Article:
The bones of Parisians only comprise a small section of Paris’ ‘carrières‘ (or quarries), which can be seen in the above map.

These subterranean passages have fascinated cataphiles for many years – with stories of secret parties, illicit tunnel exploration and much more. During the Covid lockdowns, the catacombs infamously served as a location for clandestine parties. At one point, over 35 people were ticketed for participating in underground raves

The network even has its own police service, the Intervention and Protection Group, known colloquially as the cataflics, who are a specialised police brigade in charge of monitoring the old quarries in Paris.

Though these quarries might be a location to secretly throw back a few pints, they are also connected to beer for another reason, as they are the ideal environment to both store and make beer – with consistently cool temperatures and nearby access to underground water sources.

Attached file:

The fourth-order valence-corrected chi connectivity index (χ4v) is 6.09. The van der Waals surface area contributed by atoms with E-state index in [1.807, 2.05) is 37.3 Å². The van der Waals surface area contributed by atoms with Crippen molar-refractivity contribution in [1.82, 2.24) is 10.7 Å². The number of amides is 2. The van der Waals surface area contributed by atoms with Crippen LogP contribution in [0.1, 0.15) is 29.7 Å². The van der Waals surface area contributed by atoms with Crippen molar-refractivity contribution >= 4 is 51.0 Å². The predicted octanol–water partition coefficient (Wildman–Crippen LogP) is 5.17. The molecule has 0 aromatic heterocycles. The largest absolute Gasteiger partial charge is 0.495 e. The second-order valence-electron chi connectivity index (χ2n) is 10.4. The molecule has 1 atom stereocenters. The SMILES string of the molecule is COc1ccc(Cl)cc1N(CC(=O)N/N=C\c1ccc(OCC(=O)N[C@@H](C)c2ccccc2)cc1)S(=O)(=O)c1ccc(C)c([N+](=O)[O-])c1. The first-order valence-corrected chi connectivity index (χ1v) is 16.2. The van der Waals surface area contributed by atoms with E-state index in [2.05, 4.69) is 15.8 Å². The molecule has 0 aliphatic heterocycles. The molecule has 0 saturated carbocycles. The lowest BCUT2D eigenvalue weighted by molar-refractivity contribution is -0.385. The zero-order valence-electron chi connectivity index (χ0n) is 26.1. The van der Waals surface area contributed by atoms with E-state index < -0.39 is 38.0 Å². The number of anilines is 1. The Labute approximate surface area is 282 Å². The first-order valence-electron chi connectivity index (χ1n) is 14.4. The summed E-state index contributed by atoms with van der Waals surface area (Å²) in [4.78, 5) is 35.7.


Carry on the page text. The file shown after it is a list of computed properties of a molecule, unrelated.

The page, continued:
In 1880, the Dumesnil brewery, located in the 14th arrondissement, invested in the quarries underneath its premises, using them to store the thousands of barrels of beer that it produced each year. Over the years, the brewery simply turned its basement into a real underground factory. 

If you really want to visit the ancient underground quarries specifically, you don’t have to just go to the catacombs. You can also do so by visiting the “Carrières des Capucins.” Found just below the Cochin hospital, located in the 14th arrondissement, access to these tunnels is allowed to the public (with reservation) in small groups.

As for entering the rest of the old quarry system, that has been illegal to enter the old quarries since 1955, which has not stopped several curious visitors and explorers from trying to discover what secrets might be underground. 

Sewer Museum

Recently renovated, this museum might not be at the top of a tourist’s list in the same way the Louvre or Musée d’Orsay might, but the museum of sewers actually has a lot of fascinating history to share. It took almost a century to build Paris’ sewage system, and it is largely to thank for the city’s growth, protecting the public health of inhabitants by helping prevent disease outbreaks. 

Visiting the sewers is not a new activity either – according to the museum’s website, “as early as 1867, the year of the World’s Fair, visits were met with immense public success, the reason being that this underground space had always been hidden from the curious eyes of all those who dwell on the surface of Paris.”